27 September 2017

Affordable housing? What does 'affordable' mean?

  • House prices have risen by 2.9% over the last 12 months
  • Increases are significantly higher than wages
  • On average, people can today expect to pay 7.6 times their annual salary to purchase a home.

It's no secret that we're in the middle of a housing crisis. As a nation, we do not have enough homes to meet demand, the result of decades of failing to improve levels of house-building across the UK.

That shortage has continued to push house prices up. According to the latest Nationwide house price index, house prices have risen by 2.9% over the last 12 months, to an average price of more than £211,000. Just five years ago the average price was £164,000. That's an enormous jump.

The government knows only too well that we need more homes that people can actually afford to buy. But the problem is there is very little clarity about exactly what 'affordable' means.

Affordability is getting worse

Figures from the Office for National Statistics (ONS) make clear the fact that housing affordability is getting worse.

The ONS calculates affordability by dividing house prices by average earnings. With house prices increasing at a significantly higher rate than our wages, purchasing a property is becoming more expensive.

On average, working people can today expect to pay 7.6 times their annual salary on purchasing a home in England and Wales. In 1997, just two decades ago, that figure stood at 3.6 times earnings. Clearly, the nation needs to build more homes that people can actually afford. But what does that mean in practice?

How does the government define affordable housing?

One problem is that the way the government defines affordable housing is somewhat loose. The 2012 National Planning Policy Framework says that whether a property is classed as affordable is 'determined with regard to local incomes and local house prices', which isn't enormously helpful.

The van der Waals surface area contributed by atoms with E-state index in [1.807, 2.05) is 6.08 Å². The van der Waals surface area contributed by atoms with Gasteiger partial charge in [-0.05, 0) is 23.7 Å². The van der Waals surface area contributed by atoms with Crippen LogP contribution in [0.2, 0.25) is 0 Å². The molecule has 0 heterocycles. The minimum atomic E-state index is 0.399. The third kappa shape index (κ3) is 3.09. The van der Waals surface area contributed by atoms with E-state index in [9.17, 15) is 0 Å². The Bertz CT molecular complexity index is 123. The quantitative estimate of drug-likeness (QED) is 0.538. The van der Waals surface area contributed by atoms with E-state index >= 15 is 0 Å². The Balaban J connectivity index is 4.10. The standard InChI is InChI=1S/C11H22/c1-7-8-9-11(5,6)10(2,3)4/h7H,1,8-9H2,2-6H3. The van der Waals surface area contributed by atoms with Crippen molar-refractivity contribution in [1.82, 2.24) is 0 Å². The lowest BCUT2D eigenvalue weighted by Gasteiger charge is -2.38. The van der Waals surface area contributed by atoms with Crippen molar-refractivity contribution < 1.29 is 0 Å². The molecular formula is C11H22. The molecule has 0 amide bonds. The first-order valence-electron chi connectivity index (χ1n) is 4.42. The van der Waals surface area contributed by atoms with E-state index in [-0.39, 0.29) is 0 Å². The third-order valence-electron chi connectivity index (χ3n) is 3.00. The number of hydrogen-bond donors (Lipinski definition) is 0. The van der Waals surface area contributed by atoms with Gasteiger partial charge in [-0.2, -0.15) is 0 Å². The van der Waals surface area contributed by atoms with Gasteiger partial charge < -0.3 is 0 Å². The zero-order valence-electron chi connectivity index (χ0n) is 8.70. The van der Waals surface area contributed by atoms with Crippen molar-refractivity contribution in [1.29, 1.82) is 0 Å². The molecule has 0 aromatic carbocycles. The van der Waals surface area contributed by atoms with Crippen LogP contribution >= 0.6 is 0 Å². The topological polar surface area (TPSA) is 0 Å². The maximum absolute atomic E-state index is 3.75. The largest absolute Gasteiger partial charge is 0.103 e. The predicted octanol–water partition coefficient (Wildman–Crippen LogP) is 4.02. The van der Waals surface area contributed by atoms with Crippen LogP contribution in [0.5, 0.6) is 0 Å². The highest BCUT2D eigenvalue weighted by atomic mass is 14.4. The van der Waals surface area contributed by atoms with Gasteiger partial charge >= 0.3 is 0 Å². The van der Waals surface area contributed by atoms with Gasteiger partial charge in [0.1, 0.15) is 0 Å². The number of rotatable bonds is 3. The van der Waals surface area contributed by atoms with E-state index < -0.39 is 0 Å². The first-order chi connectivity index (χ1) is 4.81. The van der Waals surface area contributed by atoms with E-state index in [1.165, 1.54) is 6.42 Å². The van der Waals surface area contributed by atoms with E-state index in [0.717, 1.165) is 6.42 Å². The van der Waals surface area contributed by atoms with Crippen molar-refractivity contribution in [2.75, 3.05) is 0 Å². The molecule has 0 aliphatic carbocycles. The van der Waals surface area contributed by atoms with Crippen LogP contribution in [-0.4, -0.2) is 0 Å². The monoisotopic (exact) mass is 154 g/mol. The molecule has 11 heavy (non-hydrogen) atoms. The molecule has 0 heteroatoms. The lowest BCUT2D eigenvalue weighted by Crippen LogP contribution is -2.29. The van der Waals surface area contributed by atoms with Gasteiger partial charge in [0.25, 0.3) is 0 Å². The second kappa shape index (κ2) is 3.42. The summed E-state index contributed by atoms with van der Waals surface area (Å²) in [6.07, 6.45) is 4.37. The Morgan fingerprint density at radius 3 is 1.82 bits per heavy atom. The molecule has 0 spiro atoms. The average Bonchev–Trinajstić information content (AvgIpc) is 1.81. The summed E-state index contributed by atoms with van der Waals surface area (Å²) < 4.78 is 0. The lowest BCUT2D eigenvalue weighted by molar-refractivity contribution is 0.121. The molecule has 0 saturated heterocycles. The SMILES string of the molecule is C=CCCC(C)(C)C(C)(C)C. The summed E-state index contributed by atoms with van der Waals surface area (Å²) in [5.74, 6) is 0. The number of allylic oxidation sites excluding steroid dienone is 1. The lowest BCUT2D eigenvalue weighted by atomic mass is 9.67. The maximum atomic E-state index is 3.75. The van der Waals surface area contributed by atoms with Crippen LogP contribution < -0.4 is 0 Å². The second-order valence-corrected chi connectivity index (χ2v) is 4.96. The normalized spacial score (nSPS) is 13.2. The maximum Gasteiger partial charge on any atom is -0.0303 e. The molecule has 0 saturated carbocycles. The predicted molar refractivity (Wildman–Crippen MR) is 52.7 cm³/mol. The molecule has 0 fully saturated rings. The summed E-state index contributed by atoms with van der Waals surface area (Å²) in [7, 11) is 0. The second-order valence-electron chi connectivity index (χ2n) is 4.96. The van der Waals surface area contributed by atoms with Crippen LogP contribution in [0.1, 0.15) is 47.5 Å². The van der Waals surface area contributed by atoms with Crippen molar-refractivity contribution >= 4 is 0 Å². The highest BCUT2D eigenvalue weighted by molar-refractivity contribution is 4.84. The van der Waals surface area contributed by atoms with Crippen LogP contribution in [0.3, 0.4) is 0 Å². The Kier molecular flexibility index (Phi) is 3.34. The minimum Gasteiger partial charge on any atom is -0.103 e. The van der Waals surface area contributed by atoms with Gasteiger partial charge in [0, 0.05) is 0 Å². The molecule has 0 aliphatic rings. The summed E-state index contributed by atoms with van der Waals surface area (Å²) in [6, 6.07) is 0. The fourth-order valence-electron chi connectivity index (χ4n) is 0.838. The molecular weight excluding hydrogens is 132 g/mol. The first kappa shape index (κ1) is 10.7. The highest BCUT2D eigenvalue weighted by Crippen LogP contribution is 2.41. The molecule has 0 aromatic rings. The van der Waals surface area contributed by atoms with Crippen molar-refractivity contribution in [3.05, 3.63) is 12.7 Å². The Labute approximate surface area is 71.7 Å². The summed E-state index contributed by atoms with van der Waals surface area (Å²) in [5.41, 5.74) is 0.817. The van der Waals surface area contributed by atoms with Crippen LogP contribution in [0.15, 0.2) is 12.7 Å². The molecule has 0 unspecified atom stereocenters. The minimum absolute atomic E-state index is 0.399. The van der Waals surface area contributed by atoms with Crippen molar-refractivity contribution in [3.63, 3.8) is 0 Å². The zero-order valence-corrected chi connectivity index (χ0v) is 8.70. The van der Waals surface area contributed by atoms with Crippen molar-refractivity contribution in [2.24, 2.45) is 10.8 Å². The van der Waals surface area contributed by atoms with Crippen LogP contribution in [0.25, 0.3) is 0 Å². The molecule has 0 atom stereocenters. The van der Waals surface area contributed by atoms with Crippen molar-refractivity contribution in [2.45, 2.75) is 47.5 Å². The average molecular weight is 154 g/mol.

The Housing white paper issued this year isn't much better. There are 40 separate mentions of the phrase 'affordable housing' within the 106-page document, but the definition isn't that clear: 'housing that is provided for sale or rent to those whose needs are not met by the market'.

There are then sub-categories, things like starter homes or homes sold at a discount, and then the added category of intermediate housing.

Learning from Shelter

Housing charity Shelter has gone a step further, with a rough guide for what affordable means in practice. They believe that mortgage payments costing around 35% of a person's net annual income – so their money after tax and benefits – counts as affordable.

Shelter accepts that this is only a ballpark figure, as 35% of a low income is obviously less than a high income, and those with children may still find such a figure difficult to meet. Nonetheless, the charity says that having a figure like this makes it much easier to judge how easy it really is for different groups to meet their housing costs.

Part of the problem is that housing costs vary so significantly across the country. What's affordable in Maidenhead may not be affordable in Macclesfield, and vice versa. Building more affordable homes is a national challenge, but one which requires more localised answers.

That said, if we don't have a proper definition for exactly what is meant by affordable housing, then it is much harder for councils to create a comprehensive house-building plan for their regions and meet the needs of local people. That needs to change.

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About the author

John Fitzsimons

John Fitzsimons is an award-winning financial journalist who has written for publications including the Sunday Times, The Mirror, Forbes, Moneywise and loveMONEY.

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